In a previous blog, we discussed how Big Data is used in companies, what benefits they achieve, and what challenges they face. The starting point for generating value from Big Data typically lies in use cases. The 559 participants in our “Big Data Use Cases” survey reported more than 1,000 use cases, giving us a good overview of how companies actually tackle Big Data. I will present a summary in this blog. More details can be found in the full study (see below).
Where Big Data is employed
Figure 1: In which areas does your company use, or plan to use, Big Data analysis? Source: BARC survey “Big Data Use Cases. Getting real on data monetization”
Taking a closer look at where companies are utilizing Big Data analyses today, we see many different areas across all departments. Marketing and sales are leading the field, with about a quarter of companies stating that they have already integrated Big Data analyses in their processes (see Figure 1).
Enterprises can no longer allow their customers’ desires, motives, needs, and behavior to be an unknown. Big Data initiatives help build a complete picture of the customer by making each interaction with the company transparent. In order for this to work, enterprises must take data from many different isolated customer contact points, pool it together within a big data project, and make it ready for analysis. By creating a complete picture, they can address their prospects and customers more personally and in a more targeted manner, reduce churn, and win new customers. Also, detailed data about customers and prospects can enable companies to predict their behavior and send them better, more relevant offers.
The word clouds of all Big Data use cases entered for marketing and sales are naturally dominated by the word “customer,” with sales focusing on products and behavior while marketing leans towards the market and campaigns.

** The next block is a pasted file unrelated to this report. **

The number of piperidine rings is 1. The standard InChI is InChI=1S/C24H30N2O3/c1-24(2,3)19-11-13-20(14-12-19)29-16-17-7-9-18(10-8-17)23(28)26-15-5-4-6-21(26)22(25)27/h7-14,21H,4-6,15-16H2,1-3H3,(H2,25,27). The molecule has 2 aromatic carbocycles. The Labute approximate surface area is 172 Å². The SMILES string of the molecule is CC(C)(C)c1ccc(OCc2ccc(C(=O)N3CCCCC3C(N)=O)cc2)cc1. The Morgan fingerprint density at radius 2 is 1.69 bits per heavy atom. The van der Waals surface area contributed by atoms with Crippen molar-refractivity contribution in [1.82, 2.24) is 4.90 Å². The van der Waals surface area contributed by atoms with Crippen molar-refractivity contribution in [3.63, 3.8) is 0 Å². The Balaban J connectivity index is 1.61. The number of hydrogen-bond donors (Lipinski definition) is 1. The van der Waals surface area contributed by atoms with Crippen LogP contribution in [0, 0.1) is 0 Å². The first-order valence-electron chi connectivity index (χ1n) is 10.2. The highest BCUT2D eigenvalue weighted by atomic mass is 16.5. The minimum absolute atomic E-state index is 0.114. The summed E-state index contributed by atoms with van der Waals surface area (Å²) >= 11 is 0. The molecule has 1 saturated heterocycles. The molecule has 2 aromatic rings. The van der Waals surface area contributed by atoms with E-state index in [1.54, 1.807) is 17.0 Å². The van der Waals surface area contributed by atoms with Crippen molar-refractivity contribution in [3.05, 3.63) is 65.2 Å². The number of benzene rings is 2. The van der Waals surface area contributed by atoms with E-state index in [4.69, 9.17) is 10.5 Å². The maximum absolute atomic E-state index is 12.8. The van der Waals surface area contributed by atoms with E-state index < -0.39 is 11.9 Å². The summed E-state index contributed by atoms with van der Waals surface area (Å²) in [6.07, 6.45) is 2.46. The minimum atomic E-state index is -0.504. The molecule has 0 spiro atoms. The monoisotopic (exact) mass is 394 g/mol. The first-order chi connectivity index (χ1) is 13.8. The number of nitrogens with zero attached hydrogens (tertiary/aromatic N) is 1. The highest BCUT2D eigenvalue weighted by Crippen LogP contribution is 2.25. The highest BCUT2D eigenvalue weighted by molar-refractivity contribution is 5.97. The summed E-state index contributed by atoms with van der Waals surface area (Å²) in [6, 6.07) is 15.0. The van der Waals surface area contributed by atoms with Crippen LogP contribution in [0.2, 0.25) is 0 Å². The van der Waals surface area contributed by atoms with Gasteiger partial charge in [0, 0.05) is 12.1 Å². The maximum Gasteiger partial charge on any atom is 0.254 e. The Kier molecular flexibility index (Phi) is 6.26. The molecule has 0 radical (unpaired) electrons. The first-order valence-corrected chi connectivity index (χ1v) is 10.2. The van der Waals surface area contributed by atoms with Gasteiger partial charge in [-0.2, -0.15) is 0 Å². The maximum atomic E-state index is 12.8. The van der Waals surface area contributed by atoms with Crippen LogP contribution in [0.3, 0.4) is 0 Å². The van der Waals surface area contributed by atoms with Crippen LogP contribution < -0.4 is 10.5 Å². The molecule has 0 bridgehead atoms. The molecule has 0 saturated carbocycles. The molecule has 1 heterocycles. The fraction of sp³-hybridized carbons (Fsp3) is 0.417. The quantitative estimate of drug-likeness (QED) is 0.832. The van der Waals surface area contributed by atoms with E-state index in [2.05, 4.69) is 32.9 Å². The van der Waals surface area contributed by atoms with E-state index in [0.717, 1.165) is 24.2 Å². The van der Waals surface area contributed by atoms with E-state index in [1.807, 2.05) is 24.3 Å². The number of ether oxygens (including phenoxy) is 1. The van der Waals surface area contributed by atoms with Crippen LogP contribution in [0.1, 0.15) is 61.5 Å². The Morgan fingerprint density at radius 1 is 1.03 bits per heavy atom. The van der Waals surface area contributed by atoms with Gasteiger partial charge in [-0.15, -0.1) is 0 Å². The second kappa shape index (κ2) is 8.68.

Figure 2: Word cloud from Big Data use cases in sales
Figure 3: Word cloud from Big Data use cases in marketing
After marketing and sales, the survey reported plenty of Big Data use cases in all other departments, including production, finance and controlling, and research and development. Furthermore, the study also shows differences between industries.
Let’s consider manufacturing as an example. While there is a lot of buzz around the Industrial Internet, Internet of Things, or Industry 4.0, which all need Big Data processing and analysis, applications still seems to be in their infancy: only 13 percent of participating companies in manufacturing use Big Data analysis in everyday business, compared to 27 percent of retail companies. However, manufacturing also has the highest ranking for pilot projects, with 24 percent.
This indicates that companies are at an early stage and that we will see an increased level of adoption in the near future. Manufacturing companies often find value in data for production (Figure 4), logistics/supply chain (Figure 5) and after sales. Overall, use cases in production and logistics focus much more on processes and their optimization.
Figure 4: Word cloud from Big Data use cases in production
Figure 5: Word cloud from Big Data use cases in logistics/supply chain
Also, IT departments use Big Data mostly from logs to track usage, identify problems, support security intelligence, and improve user service (Figure 6).
Figure 6: Word cloud from Big Data use cases in IT
Last but not least, finance and controlling departments are increasingly employing Big Data. Planning, forecasting, and budgeting are major processes supported by Big Data, while the main object of interest is costs (see Figure 7).
Figure 7: Word cloud from Big Data use cases in finance/controlling
The high numbers for planned Big Data deployments by department (between 34 and 56 percent overall) speak for themselves (see Figure 1). Sooner or later, Big Data will reach every corner of the business. But despite the large amount of use cases mentioned, 38 percent of all respondents find that identifying compelling use cases is one of their major challenges with Big Data.
In the next blog I will present a methodology to identify and prioritize use cases for Big Data and digitalization that can help to address this challenge.